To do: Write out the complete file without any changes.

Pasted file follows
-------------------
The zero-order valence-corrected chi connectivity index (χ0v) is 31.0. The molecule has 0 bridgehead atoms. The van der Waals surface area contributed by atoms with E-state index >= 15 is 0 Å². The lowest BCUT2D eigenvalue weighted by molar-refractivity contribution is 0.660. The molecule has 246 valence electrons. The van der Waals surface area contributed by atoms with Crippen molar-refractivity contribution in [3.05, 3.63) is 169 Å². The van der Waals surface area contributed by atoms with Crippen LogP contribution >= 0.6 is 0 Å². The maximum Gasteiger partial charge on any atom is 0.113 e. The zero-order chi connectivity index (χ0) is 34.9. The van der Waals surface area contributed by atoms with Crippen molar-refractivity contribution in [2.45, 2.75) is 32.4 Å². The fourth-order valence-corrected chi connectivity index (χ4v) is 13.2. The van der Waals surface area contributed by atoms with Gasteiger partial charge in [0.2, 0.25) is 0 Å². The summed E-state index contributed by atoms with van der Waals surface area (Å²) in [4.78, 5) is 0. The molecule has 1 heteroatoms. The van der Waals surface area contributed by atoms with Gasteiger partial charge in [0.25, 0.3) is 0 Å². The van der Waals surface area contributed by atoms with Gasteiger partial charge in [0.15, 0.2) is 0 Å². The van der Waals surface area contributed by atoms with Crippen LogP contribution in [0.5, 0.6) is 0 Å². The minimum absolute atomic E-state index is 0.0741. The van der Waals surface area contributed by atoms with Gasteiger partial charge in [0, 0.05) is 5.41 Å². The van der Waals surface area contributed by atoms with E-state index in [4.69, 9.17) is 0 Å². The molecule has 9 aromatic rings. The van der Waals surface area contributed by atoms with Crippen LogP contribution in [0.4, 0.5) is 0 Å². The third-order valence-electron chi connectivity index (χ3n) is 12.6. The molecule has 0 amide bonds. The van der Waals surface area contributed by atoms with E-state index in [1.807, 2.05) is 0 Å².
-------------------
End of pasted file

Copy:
The zero-order valence-corrected chi connectivity index (χ0v) is 31.0. The molecule has 0 bridgehead atoms. The van der Waals surface area contributed by atoms with E-state index >= 15 is 0 Å². The lowest BCUT2D eigenvalue weighted by molar-refractivity contribution is 0.660. The molecule has 246 valence electrons. The van der Waals surface area contributed by atoms with Crippen molar-refractivity contribution in [3.05, 3.63) is 169 Å². The van der Waals surface area contributed by atoms with Crippen LogP contribution >= 0.6 is 0 Å². The maximum Gasteiger partial charge on any atom is 0.113 e. The zero-order chi connectivity index (χ0) is 34.9. The van der Waals surface area contributed by atoms with Crippen molar-refractivity contribution in [2.45, 2.75) is 32.4 Å². The fourth-order valence-corrected chi connectivity index (χ4v) is 13.2. The van der Waals surface area contributed by atoms with Gasteiger partial charge in [0.2, 0.25) is 0 Å². The summed E-state index contributed by atoms with van der Waals surface area (Å²) in [4.78, 5) is 0. The molecule has 1 heteroatoms. The van der Waals surface area contributed by atoms with Gasteiger partial charge in [0.25, 0.3) is 0 Å². The van der Waals surface area contributed by atoms with Gasteiger partial charge in [0.15, 0.2) is 0 Å². The van der Waals surface area contributed by atoms with Crippen LogP contribution in [0.5, 0.6) is 0 Å². The minimum absolute atomic E-state index is 0.0741. The van der Waals surface area contributed by atoms with Gasteiger partial charge in [0, 0.05) is 5.41 Å². The van der Waals surface area contributed by atoms with E-state index in [4.69, 9.17) is 0 Å². The molecule has 9 aromatic rings. The van der Waals surface area contributed by atoms with Crippen LogP contribution in [0.4, 0.5) is 0 Å². The third-order valence-electron chi connectivity index (χ3n) is 12.6. The molecule has 0 amide bonds. The van der Waals surface area contributed by atoms with E-state index in [1.807, 2.05) is 0 Å².